Abstract: Modeling and characterizing multiple factors is perhaps the most important step in achieving excess returns over market benchmarks. Both academia and industry are striving to find new factors that have good explanatory power for future stock returns and good stability of their predictive power. In practice, factor investing is still largely based on linear multi-factor models, although many deep learning methods show promising results compared to traditional methods in stock trend prediction and portfolio risk management. However, the existing non-linear methods have two drawbacks: 1) there is a lack of interpretation of the newly discovered factors, 2) the financial insights behind the mining process are unclear, making practitioners reluctant to apply the existing methods to factor investing. To address these two shortcomings, we develop a novel deep multi-factor model that adopts industry neutralization and market neutralization modules with clear financial insights, which help us easily build a dynamic and multi-relational stock graph in a hierarchical structure to learn the graph representation of stock relationships at different levels, e.g., industry level and universal level. Subsequently, graph attention modules are adopted to estimate a series of deep factors that maximize the cumulative factor returns. And a factor-attention module is developed to approximately compose the estimated deep factors from the input factors, as a way to interpret the deep factors explicitly. Extensive experiments on real-world stock market data demonstrate the effectiveness of our deep multi-factor model in the task of factor investing.
    Date: 2022–10
  19. By: Scarlett Tannous (LAMSADE - Laboratoire d'analyse et modélisation de systèmes pour l'aide à la décision - Université Paris Dauphine-PSL - PSL - Université Paris sciences et lettres - CNRS - Centre National de la Recherche Scientifique, DRM - Dauphine Recherches en Management - Université Paris Dauphine-PSL - PSL - Université Paris sciences et lettres - CNRS - Centre National de la Recherche Scientifique); Myriam Merad (LAMSADE - Laboratoire d'analyse et modélisation de systèmes pour l'aide à la décision - Université Paris Dauphine-PSL - PSL - Université Paris sciences et lettres - CNRS - Centre National de la Recherche Scientifique)
    Date: 2022–10–10
  20. By: Bao H. Nguyen; Bo Zhang
    Abstract: Large Bayesian Vector Autoregressions (BVARs) have been a successful tool in the forecasting literature and most of this work has focused on macroeconomic variables. In this paper, we examine the ability of large BVARs to forecast the real price of crude oil using a large dataset with over 100 variables. We find consistent results that the large BVARs do not beat the BVARs with small and medium sizes for short forecast horizons but offer better forecasts at long horizons. In line with the forecasting macroeconomic literature, we also find that the forecast ability of the large models further improves upon the competing standard BVARs once endowed with flexible error structures.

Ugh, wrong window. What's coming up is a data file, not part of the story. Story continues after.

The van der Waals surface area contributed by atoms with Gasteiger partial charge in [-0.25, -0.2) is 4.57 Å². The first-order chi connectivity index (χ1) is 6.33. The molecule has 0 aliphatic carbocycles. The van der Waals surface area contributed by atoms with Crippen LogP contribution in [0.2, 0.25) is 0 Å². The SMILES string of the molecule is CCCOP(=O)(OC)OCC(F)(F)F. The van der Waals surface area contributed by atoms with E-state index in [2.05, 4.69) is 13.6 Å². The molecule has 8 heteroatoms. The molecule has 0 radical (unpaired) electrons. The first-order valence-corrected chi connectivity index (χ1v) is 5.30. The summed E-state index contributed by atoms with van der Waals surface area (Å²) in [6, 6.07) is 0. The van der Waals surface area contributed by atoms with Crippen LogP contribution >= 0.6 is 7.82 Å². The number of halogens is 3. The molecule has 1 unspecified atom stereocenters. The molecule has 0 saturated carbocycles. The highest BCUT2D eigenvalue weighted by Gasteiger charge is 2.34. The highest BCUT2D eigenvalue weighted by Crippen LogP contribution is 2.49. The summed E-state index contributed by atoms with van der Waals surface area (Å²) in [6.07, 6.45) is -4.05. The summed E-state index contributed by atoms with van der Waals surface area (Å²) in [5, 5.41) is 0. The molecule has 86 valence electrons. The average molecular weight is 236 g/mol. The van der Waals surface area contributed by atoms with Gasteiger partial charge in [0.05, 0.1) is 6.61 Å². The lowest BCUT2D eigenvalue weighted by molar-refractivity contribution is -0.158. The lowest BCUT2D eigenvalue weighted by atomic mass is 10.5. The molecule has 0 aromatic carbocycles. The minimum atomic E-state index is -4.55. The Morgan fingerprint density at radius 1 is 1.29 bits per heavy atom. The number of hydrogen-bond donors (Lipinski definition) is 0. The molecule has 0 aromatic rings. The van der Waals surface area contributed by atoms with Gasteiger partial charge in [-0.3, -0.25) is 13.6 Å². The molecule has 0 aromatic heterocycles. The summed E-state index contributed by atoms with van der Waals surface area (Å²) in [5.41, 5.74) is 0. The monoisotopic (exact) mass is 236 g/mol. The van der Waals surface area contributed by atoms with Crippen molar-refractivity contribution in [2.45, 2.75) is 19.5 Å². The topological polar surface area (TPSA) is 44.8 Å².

Keywords: forecasting, non-Gaussian, stochastic volatility, oil prices, big data
    JEL: C11 C32 C52 Q41 Q47
    Date: 2022–10
  21. By: Refk Selmi (ESC PAU - Ecole Supérieure de Commerce, Pau Business School); Shawkat Hammoudeh (Lebow College of Business, Drexel University - CERAG - Centre d'études et de recherches appliquées à la gestion - UPMF - Université Pierre Mendès France - Grenoble 2 - CNRS - Centre National de la Recherche Scientifique); Mark Wohar (University of Nebraska Omaha - University of Nebraska System)
    Abstract: Several studies have emphasized the potential role of oil price volatility as a leading macroeconomic indicator, since it provides prominent information to energy traders, market participants and policymakers. In an effort to shed fresh insights on the underlying factors of wide oil price changes, the objective of this paper is twofold. First to capture large oil price changes caused by the arrival of surprising news (i.e., jumps); second to distinguish between short-, medium-and long-term determinants of jumps in oil prices due to changes in oil supply and demand fundamentals, factors associated with the market power of oil producers, speculation, geopolitical risks and OPEC's spare capacity. Using an Empirical Mode Decomposition (EMD), we find that oil supply and demand forces are the most prevalent in determining oil price changes in the long run, which is quite predictable. OPEC gains increasing importance in the medium-and long-terms. Our method also allows us to show that OPEC's use of spare capacity moderately reduces oil price volatility in the short-term, thus suggesting a limited stabilizing influence on the oil market. We consider broader policy implications for our results.
    Keywords: Oil price jumps,oil price determinants,Empirical Mode Decomposition,Empirical Mode Decomposition JEL classification: G15,C11,C58,Q30,Q31
    Date: 2022–08–01
  22. By: Efrem Castelnuovo (University of Padova); Lorenzo Mori (University of Padova)